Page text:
Addressing the media in the capital Ankara, Yildirim said the United States informed Turkey about the operation before it was launched.
He reiterated Turkey's disapproval of the U.S. methods in the Raqqah operation and added the American side had reassured that weapons used by the PKK/PYD terror group in Syria would not become a threat to Turkey.
"They [the U.S.] told us that it was not an option but an obligation [to cooperate with the PKK/PYD in the Raqqah operation] and that the tactical cooperation with them would not be maintained for long after the operation," he said.
The difference between Washington and Ankara on Syria mainly derives from how they regard the armed groups in the region.
The Turkish government considers the PYD/YPG to be the Syrian offshoot of the PKK, a designated terrorist organization by Turkey and the U.S.
However, the U.S. does not view the PKK/PYD similarly, instead it relies on the group extensively in the battle against Daesh in northern Syria. The YPG-backed Syrian Democratic Forces have been Washington's principal partner in the anti-Daesh fight.
The prime minister said the terrorist groups inside and outside Turkey which are a threat to the country are "all the same whether their name is PKK/PYD/YPG or Daesh or DHKP-C."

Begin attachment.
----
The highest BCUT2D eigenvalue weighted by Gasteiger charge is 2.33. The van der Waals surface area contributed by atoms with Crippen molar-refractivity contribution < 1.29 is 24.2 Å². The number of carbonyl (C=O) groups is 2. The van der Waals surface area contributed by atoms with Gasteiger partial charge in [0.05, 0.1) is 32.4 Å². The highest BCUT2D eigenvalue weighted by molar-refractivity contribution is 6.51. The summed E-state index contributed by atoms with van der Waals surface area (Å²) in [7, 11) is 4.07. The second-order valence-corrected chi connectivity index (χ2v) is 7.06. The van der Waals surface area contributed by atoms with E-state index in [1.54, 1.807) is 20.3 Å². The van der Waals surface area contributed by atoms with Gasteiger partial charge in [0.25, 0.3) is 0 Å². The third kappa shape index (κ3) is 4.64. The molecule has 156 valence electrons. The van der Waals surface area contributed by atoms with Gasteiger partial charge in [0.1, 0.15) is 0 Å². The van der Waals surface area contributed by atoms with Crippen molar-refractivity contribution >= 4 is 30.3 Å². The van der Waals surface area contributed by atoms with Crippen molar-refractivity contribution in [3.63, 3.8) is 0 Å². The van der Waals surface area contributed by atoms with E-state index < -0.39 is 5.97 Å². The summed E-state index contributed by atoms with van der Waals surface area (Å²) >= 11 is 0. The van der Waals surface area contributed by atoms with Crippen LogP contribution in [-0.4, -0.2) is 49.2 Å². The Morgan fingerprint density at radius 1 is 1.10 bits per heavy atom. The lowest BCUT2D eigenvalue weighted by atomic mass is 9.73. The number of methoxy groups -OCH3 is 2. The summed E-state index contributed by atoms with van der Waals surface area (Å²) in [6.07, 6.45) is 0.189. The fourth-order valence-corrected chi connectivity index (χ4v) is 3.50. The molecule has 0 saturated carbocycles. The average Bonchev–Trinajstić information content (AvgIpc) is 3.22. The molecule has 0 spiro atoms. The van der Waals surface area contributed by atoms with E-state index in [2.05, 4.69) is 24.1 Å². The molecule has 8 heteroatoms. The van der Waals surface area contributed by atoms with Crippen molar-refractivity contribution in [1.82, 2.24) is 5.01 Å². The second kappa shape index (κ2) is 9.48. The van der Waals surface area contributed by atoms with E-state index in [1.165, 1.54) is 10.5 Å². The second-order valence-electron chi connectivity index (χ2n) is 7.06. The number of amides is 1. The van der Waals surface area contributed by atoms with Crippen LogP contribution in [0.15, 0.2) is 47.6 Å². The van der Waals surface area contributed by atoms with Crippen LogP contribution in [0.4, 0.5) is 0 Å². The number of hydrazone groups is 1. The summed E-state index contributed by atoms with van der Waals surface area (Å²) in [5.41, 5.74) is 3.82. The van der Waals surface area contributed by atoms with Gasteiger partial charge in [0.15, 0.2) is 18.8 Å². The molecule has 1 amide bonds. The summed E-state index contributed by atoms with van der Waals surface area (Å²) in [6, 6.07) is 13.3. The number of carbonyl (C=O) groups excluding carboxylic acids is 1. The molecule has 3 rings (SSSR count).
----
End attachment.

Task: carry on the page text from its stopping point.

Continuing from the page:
About media claims that the U.S. may take PKK out of its designated terrorist organization list, Yildirim said neither such information had been received nor did Turkey expect such a step.
About the extradition of Fetullah Gulen -- the leader of Fetullah Terrorist Organization (FETO) that Turkey accuses of being behind July 2016 defeated coup, Yildirim said: "We are waiting for the U.S. law to rule instantly [...] We are sending them the needed information and documents."
He added Turkey was closely watching the judicial process in the U.S. over the issue.
Turkey has repeatedly requested the extradition of Gulen -- who has lived in Pennsylvania since 1999 -- and issued an arrest warrant for him.
Yildirim also criticized Germany for tolerating FETO and PKK supporters on its territory.
"This harms the relations of two NATO allies which have had historical strategic partnership," he said, adding the issue would be discussed in detail with German Foreign Minister Sigmar Gabriel who will visit Turkey on Monday.
When a reporter asked about possible changes in the Turkish Cabinet, he said: “Is there anybody among you who wants to be in the Cabinet? Then it is nothing to be curious about.
“It is not something to be talked about. One day you will see whether it has been changed.”